05 May 2010

S3M-5722 First ScotRail (Industrial Relations)

Scottish Parliament

Wednesday 5 May 2010

[The Deputy Presiding Officer opened the meeting at 14:00]
... ... ...
First ScotRail
(Industrial Relations)

The Deputy Presiding Officer (Alasdair Morgan): The next item of business is a members' business debate on motion S3M-5722, in the name of Elaine Smith, on First ScotRail industrial relations. The debate will be concluded without any question being put.

Motion debated,

That the Parliament understands that a provision exists in the First ScotRail franchise agreement that provides the Scottish Government with discretionary powers to reimburse the company for revenues lost due to industrial action; supports the position of the Scottish Trades Union Congress (STUC) that it is wholly wrong for public funds to be used to support private companies such as First ScotRail in disputes with trade unions; also agrees with the STUC that the provision and use of such powers is not conducive to good industrial relations as it weakens the incentive for private companies to reach agreement; further supports the view of the STUC that such powers should not be used in the event of industrial action in the current dispute between First ScotRail and the National Union of Rail, Maritime and Transport Workers (RMT); welcomes the fact that the Scottish Government has been in dialogue with the RMT over the issues involved in the dispute, and believes that the interests of constituents in Coatbridge and Chryston, passengers, rail workers and Scotland would be best served by an early and agreed negotiated settlement to end this dispute.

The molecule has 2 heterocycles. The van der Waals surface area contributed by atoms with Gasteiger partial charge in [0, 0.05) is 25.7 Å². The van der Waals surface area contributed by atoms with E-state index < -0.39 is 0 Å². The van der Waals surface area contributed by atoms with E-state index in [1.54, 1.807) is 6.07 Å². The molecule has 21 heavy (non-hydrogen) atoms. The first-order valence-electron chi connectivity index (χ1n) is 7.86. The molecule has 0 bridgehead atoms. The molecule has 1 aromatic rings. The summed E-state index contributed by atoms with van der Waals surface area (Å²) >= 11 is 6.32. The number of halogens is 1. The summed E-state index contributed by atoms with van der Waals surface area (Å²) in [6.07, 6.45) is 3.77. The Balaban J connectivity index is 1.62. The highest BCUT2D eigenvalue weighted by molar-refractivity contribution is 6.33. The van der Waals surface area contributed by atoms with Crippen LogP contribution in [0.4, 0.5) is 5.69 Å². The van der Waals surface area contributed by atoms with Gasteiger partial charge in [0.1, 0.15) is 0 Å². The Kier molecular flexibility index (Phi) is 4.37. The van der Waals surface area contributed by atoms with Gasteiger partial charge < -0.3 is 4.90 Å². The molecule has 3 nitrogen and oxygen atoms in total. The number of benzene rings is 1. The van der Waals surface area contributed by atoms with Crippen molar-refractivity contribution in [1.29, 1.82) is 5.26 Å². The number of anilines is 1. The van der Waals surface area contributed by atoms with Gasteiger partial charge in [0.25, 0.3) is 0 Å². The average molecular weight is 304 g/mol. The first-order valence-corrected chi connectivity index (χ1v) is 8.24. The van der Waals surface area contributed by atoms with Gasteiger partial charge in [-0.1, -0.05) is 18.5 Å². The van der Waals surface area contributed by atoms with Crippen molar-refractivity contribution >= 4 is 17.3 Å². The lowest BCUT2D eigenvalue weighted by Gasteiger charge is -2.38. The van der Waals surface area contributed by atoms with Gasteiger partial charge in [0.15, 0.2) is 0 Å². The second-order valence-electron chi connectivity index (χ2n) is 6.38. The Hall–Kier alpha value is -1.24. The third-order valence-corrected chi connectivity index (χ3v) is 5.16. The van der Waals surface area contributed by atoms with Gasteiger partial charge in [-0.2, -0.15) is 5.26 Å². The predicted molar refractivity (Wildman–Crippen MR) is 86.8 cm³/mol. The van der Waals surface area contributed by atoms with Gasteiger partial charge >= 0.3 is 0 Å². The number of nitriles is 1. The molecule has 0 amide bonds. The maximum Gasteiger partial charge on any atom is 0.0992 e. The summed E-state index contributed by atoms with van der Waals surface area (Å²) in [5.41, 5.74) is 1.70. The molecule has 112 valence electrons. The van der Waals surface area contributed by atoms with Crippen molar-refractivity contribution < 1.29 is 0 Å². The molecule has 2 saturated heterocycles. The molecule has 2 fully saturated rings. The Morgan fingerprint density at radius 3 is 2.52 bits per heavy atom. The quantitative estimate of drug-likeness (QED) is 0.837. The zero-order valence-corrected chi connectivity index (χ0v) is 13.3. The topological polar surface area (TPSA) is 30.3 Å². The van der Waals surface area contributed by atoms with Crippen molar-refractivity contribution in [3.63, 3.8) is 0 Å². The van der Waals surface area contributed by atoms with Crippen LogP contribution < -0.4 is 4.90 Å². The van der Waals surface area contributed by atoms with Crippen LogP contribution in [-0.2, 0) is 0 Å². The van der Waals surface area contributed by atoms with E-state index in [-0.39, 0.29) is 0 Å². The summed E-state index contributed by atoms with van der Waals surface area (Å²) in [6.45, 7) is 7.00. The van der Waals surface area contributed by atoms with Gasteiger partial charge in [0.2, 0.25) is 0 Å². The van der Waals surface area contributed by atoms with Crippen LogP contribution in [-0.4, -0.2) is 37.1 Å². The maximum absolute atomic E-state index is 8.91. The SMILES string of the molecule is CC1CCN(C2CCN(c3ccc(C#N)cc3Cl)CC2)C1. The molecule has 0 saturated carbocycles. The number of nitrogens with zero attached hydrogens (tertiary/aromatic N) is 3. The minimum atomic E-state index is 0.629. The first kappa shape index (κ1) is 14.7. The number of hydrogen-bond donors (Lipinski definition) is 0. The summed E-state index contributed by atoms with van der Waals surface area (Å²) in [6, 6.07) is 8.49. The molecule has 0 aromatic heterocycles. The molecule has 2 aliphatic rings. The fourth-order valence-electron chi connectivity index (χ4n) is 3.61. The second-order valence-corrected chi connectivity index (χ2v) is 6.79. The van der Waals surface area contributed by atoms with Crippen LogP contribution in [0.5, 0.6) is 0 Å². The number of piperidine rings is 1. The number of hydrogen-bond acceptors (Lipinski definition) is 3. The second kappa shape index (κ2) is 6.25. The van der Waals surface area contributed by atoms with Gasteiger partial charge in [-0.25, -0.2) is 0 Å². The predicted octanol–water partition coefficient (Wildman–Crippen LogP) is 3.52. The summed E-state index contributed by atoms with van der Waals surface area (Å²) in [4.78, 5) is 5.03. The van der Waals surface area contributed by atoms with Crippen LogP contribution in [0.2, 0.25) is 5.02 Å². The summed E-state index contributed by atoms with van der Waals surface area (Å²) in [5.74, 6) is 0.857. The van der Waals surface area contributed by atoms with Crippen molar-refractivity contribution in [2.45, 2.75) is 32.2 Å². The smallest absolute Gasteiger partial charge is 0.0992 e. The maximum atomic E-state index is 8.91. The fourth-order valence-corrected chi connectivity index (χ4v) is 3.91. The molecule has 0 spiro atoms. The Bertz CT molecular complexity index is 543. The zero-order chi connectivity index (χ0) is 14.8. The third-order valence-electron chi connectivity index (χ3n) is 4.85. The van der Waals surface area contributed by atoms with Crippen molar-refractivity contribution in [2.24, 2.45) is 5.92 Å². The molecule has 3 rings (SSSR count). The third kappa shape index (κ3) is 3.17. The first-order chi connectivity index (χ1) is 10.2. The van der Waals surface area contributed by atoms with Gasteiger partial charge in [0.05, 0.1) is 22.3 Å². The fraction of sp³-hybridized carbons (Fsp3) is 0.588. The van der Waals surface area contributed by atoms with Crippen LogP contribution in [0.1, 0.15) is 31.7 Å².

... ... ...

The Minister for Transport, Infrastructure and Climate Change (Stewart Stevenson):

I thank Elaine Smith for the opportunity to debate one aspect of railways. A broad consensus welcomes the substantial investment in and continuing development of railways throughout Scotland, but the debate relates to trade unions and their relationships with employers.

I commend the work of the STUC and the rail unions, one of which is in dispute with First ScotRail. In particular, I highlight a number of discussions on whether it would be possible for there to be a bid for the next franchise in 2014 in which there is a greater public interest component. Elsewhere, a co-operative venture is looking at the east coast franchise and Go! Co-operative Ltd is looking at running services in parts of England. The STUC remains interested in the proposals that we have made on that front. The discussions that we have been having over the past year will, no doubt, continue.

Of course, it is the responsibility of trade unions to represent and to protect the interests of their members. Last year, I was happy to respond to the request from the STUC and others to contact the Office of Rail Regulation and Network Rail about the programme of renewals on the rail network.